In its final 15 snaps before the bye week, the Vikings gave up one third-down conversion, three fourth-down conversions and, oh yeah, mugged backup safety Jayron Kearse for making a game-clinching play at the final gun for the second straight week.
“Don’t call him Jayron!” Vikings receiver Stefon Diggs yelled to reporters after the Vikings came back from a 20-point halftime deficit to beat Denver 27-23 at U.S. Bank Stadium on Sunday.
“From now on,” Diggs continued, “He’s Big-play Jay!”
A week after intercepting a Dak Prescott Hail Mary in the end zone to preserve a 28-24 victory, Kearse once again was in the end zone with a four-point lead to protect, the game clock at: 00 and the ball in the air.
The 6-4, 215-pound backup safety had been shadowing 6-4, 249-pound rookie tight end Noah Fant in the closing seconds. Fant even tried to push off, but …
“He’s a big body; I’m a big body,” Kearse said. “You’re not going to bully me. You’re not going to outmuscle me. We’re going to be two physical football players, and when the ball goes up it’s my job to make sure you don’t come down with it.”
Mission accomplished. In fact, in the final 10 snaps, Kearse had three passes defensed, including the final two plays, both against Fant.
Before that, on third-and-6 at the Vikings 30, it was Kearse who outmuscled 6-6, 248-pound tight end Troy Fumagalli.
The ball fell incomplete. Broncos coach Vic Fangio challenged, arguing that Kearse was guilty of pass interference. Vikings coach Mike Zimmer wasn’t worried.
“I talked to the league this week,” said Zimmer, who is 0-for-3 on challenging pass interference calls and no-calls. “I didn’t think there was any way they were going to overturn it.”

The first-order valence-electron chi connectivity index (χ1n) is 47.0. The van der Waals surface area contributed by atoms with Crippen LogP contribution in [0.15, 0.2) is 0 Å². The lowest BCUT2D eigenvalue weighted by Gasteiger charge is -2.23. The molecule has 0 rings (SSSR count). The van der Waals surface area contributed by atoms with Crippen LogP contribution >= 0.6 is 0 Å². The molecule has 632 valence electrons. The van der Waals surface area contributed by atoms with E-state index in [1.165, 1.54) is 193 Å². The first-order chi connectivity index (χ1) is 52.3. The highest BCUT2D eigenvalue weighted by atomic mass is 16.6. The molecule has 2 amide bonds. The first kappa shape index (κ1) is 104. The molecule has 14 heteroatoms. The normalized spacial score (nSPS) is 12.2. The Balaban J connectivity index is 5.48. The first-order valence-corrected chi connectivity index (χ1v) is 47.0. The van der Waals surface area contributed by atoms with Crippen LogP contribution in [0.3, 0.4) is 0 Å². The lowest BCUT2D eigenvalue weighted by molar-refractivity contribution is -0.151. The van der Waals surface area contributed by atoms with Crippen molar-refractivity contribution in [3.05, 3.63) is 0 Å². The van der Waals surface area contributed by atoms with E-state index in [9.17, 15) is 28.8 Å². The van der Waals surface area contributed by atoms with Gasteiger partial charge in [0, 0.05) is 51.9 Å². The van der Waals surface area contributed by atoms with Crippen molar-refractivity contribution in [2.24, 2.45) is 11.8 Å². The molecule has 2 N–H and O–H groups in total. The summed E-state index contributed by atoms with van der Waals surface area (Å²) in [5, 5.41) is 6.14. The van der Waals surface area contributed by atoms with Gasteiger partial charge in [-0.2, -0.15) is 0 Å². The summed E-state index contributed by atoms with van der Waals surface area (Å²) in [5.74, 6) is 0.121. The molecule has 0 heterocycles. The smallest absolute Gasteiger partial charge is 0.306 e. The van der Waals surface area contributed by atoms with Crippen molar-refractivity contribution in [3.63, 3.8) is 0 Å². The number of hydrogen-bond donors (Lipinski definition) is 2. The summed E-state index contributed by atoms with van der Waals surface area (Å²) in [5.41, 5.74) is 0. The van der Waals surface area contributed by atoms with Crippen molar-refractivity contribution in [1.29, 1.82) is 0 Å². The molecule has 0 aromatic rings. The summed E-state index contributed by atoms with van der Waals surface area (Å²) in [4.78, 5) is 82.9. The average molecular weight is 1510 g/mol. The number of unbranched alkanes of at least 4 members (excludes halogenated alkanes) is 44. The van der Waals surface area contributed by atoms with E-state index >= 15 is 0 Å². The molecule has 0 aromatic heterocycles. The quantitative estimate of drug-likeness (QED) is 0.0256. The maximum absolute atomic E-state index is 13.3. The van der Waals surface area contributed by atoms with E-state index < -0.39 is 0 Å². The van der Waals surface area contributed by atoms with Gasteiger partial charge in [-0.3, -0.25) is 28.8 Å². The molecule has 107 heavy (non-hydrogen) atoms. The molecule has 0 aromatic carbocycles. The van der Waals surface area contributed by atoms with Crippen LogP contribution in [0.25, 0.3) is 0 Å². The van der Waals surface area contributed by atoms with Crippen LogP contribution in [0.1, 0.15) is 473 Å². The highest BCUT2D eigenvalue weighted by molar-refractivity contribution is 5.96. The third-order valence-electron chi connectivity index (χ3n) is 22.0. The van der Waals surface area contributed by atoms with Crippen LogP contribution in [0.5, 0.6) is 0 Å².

Kearse was asked if he felt “picked on” in the closing minutes.
“I don’t call it picking on me because I feel I can make those plays,” he said. “It’s picking on me if you’re bullying me. You’re not bullying me. I can make those plays. Bring it on. I’m ready for it.”
It’s been a rough few weeks for the big safety.
On Oct. 27, he was arrested and charged with five misdemeanors after being pulled over while driving drunk with a loaded weapon.
He lost his status as team captain. He didn’t get the starting nod Sunday as Zimmer went with recently re-signed Andrew Sendejo in place of the injured Anthony Harris. Then, on Saturday night, when a fan asked him via Twitter if he thought the Vikings had a place for him in the future, he tweeted, “No.”
After Sunday’s game, Kearse hinted that his mind wasn’t right until he talked with Harris before the game.
“Just the thoughts in my head and just the things I was going through and thinking, to have a talk with Anthony Harris right before the game was really big,” Kearse said. “I can’t thank him enough.”
Despite facing Brandon Allen, a young quarterback making his first NFL road start, Zimmer had to shelve his blitz packages more than he would have liked in favor of double coverages, particularly down the stretch.
“[Courtland] Sutton was killing us, so we had to double him,” Zimmer said of the receiver who had 113 yards on five catches, including grabs of 48 and 43 yards.
In those final 15 snaps, Allen completed a 14-yard pass on third-and-13, an 11-yard pass on fourth-and-6 and a 6-yard pass on fourth-and-6. He also ran 11 yards to the 4, on fourth-and-1.
Kearse made that tackle, setting up three cracks at the end zone with 10 seconds left.
Trae Waynes defended a pass against Tim Patrick on the first snap. Former NFL official and current CBS Sports rules analyst Gene Steratore tweeted a photo of Waynes grabbing Patrick’s facemask as the ball arrived.
There was no call, Vikings fans. So not all officials are out to get ya.
Kearse took care of the final two snaps as Allen looked to his big, single-covered tight end.
“They spread him out wide,” Kearse said. “I guess they thought they had a mismatch.”
Nope. Not against “Big-play Jay.”
Mark Craig is an NFL and Vikings Insider. Twitter: @markcraigNFL E-mail: firstname.lastname@example.org